This implies that τ_{𝜃} and τ_{2}(𝜃) cross once and hence the solution to \(\tau _{\theta ^{*}}=\tau _{2}(\theta ^{*})\) is unique. □
Proof of Corollary 1
The fact that \(\theta ^{*}<m<\tau _{\theta ^{*}}\) is established in the proof of Proposition 1. For the special case in which the distribution of \(\tilde {x}\) is symmetric, \(\tau _{\theta ^{*}}m=mz^{*}\), where z^{∗} is given by Eq. 7.4. Thus \(Prob(\tilde {x}< z^{*})=Prob(\tilde {x}> \tau _{\theta ^{*}})\), implying that the probability of mandatory disclosure \(Prob(\tilde {x}< \theta ^{*})<Prob(\tilde {x}< z^{*})\) is lower than the probability of voluntary disclosure. □
Proof of Corollary 2
Applying the implicit function theorem on \({\Gamma }_{1}(\tau _{\theta ^{*}},\theta ^{*})=0\) and \({\Gamma }_{2}(\tau _{\theta ^{*}},\theta ^{*})=0\):
where \({\Delta }=F(\tau _{\theta }^{*})F(\theta ^{*})\) and
We know that (i) \(f^{\prime }(\tau _{\theta ^{*}})<0\) from Corollary 1 and (ii) \(f(\tau _{\theta ^{*}})f(\theta ^{*})>0\) from Eq. 7.5 so that \(Sign(\frac {\partial \tau _{\theta ^{*}}}{\partial c})=Sign(\frac {\partial \theta ^{*}}{\partial c})=Sign(Z)\), and Z > 0 is implied by (iii) \(\tau _{\theta ^{*}}c>\theta ^{*}\) from Eq. 3.1, and (iv) \(F(\tau _{\theta ^{*}})F(\theta ^{*})cf(\tau _{\theta ^{*}})>0\) from (iii) and Eq. 3.3. □
Proof of Corollary 3
Without loss of generality, we set μ = 0. Denote the p.d.f. and c.d.f. of the standard normal distribution as ϕ(⋅) and Φ(⋅) respectively. The probability of mandatory and voluntary disclosure can be written respectively as:
We use the following change of variable on \({\Gamma }_{1}(\tau _{\theta ^{*}},\theta ^{*})=0\) and \({\Gamma }_{2}(\tau _{\theta ^{*}},\theta ^{*})=0\):
From the proof of Corollary 2, we have that \(\frac {\theta ^{*}}{\sigma }\) decreases in \(\frac {c}{\sigma }\) and \(\frac {\tau _{\theta ^{*}}}{\sigma }\) increases in \(\frac {c}{\sigma }\). Hence it proves that \(\frac {\theta ^{*}}{\sigma }\) increases in σ and \(\frac {\tau _{\theta ^{*}}}{\sigma }\) decreases in σ. □
Proof of Proposition 2
We prove this result in several steps.
 Step 1::

We argue that \(\tau ^{*}={\max \limits } \{\tau : \phi (\tau )c\phi (\mathbb {E}(\tilde {x}\tilde {x}\leq \tau ,{\Theta }^{*}(\tilde {x})=1))=0\}\), i.e., τ^{∗} is the maximal threshold that can be sustained in equilibrium. To see this, note that, for any two solutions \(\tau ^{\prime \prime }>\tau ^{\prime }\) to \(\phi (\tau )c\phi (\mathbb {E}(\tilde {x}\tilde {x}\leq \tau ,{\Theta }^{*}(\tilde {x})=1))=0\), it holds that (i) \(\phi (\mathbb {E}(\tilde {x}\tilde {x}\leq \tau ^{\prime \prime },{\Theta }^{*}(\tilde {x})=1))>\phi (\mathbb {E}(\tilde {x}\tilde {x}\leq \tau ^{\prime },{\Theta }^{*}(\tilde {x})=1))\), and (ii) \(\phi (\mathbb {E}(\tilde {x}\tilde {x}\leq \tau ^{\prime \prime },{\Theta }^{*}(\tilde {x})=1))\geq \phi (x)c\) for any \(x\in (\tau ^{\prime },\tau ^{\prime \prime }]\). This implies that the objective function is greater under \(\tau ^{\prime \prime }\) than under \(\tau ^{\prime }\).
 Step 2::

In this step, we show that it is not optimal to disclose an interval adjacent to the left of τ^{∗}. By contradiction, suppose that Θ^{∗}(x) = 0 for x ∈ (τ^{∗}− ε,τ^{∗}) for some ε > 0. Set Θ^{∗∗}(x) ≡Θ^{∗}(x) except that Θ^{∗∗}(x) = 1 for x ∈ (τ^{∗}− ε,τ^{∗∗}), where τ^{∗∗} solves \(\phi (\tau ^{**})c\phi (\mathbb {E}(\tilde {x}\tilde {x}\leq \tau ^{**},{\Theta }^{**}(\tilde {x})=1))=0\). Θ^{∗∗}(x) is more efficient than Θ^{∗}(x) because:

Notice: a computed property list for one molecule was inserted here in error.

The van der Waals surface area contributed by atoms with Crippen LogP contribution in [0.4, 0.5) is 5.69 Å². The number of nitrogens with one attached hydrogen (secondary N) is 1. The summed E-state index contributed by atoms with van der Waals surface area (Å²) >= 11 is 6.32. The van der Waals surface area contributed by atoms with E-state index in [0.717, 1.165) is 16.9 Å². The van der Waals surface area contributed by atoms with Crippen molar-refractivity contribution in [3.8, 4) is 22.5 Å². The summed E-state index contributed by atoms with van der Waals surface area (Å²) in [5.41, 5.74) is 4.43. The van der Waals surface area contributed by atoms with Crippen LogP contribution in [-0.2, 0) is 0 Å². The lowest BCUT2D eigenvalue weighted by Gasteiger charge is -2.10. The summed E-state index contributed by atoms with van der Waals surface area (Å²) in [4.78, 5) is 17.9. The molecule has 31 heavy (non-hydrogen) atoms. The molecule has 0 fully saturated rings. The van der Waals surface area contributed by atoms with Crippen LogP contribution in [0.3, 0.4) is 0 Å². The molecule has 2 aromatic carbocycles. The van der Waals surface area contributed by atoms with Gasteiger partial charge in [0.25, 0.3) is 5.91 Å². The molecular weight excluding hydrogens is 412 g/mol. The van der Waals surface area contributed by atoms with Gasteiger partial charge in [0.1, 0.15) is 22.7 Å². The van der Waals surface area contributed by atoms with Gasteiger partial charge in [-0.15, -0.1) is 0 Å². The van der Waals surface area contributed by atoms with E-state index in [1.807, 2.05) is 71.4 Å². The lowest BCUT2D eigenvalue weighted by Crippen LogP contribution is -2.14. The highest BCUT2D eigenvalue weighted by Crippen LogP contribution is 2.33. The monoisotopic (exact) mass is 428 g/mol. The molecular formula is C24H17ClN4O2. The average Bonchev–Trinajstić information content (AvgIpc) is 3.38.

(i) \(\phi (\tau ^{*})c\phi (\mathbb {E}(\tilde {x}\tilde {x}\leq \tau ^{*},{\Theta }^{**}(\tilde {x})=1))<0\) implies τ^{∗∗} > τ^{∗};

(ii) \(\phi (\mathbb {E}(\tilde {x}\tilde {x}\leq \tau ^{**},{\Theta }^{**}(\tilde {x})=1))>\phi (\mathbb {E}(\tilde {x}\tilde {x}\leq \tau ^{*},{\Theta }^{*}(\tilde {x})=1))\); and

(iii) for any x ∈ (τ^{∗}− ε,τ^{∗∗}), \(\phi (\mathbb {E}(\tilde {x}\tilde {x}\leq \tau ^{**},{\Theta }^{**}(\tilde {x})=1))\geq \phi (x)c\).
 Step 3::

We show a necessary property of τ^{∗}.
From step 1, τ^{∗} is the maximal solution to the constraint (4.1) at optimality. Also
Thus the following inequality holds:
Expanding the above inequality, we get
The above implies that τ^{∗} satisfies
 Step 4::

Taking the F.O.C.s of the Lagrangian, we get:
$$ \begin{array}{@{}rcl@{}} &&\frac{\partial \mathcal L}{\partial {\Theta}(x)}=f(x)\left( \phi(x^{*}_{nd})\phi(x)+\gamma_{2} (x^{*}_{nd}x)+c\right),\text{ for each \textit{x}}\leq \tau^{*};\\ &&\frac{\partial \mathcal L}{\partial \tau}_{\tau=\tau^{*}}= \gamma_{1}\phi^{\prime}(\tau^{*})+\gamma_{2}f(\tau^{*})\left( x^{*}_{nd}\tau^{*}\right)=0;\\ &&\frac{\partial \mathcal L}{\partial x_{nd}}_{x_{nd}=x_{nd}^{*}}=\phi^{\prime}(x^{*}_{nd}){\int}_{\infty}^{\tau^{*}} {\Theta}^{*}(x) f(x)\mathrm{d}x\gamma_{1}\phi^{\prime}(x^{*}_{nd})+\gamma_{2} {\int}_{\infty}^{\tau^{*}} {\Theta}^{*}(x)f(x)\mathrm{d}x=0. \end{array} $$
Define
Solving for γ_{2}, we get
Hence the sign of \(\frac {\partial L}{\partial {\Theta }(x)}\) depends on the sign of
ϕ(⋅) is convex, i.e., \(\phi ^{\prime \prime }(x)\geq 0\), which implies that:
Hence, in this case, Σ(x) is concave and increasing for \(x<x^{*}_{nd}\in \mathbb R\), with \({\Sigma }(x^{*}_{nd})=c>0\), which implies that there exists a \(\theta ^{*}\in \mathbb (\infty ,x^{*}_{nd})\) such that Σ(x) < 0 for x < 𝜃^{∗}. In step 2, we have shown that it is not optimal to disclose an interval adjacent to the left of \((\tau ^{*},+\infty )\).
It proves that an efficient policy features \(D_{m}^{*}=(\infty ,\theta ^{*})\), where \(\infty <\theta ^{*}<\tau ^{*}<\infty \). □
Proof of Lemma 2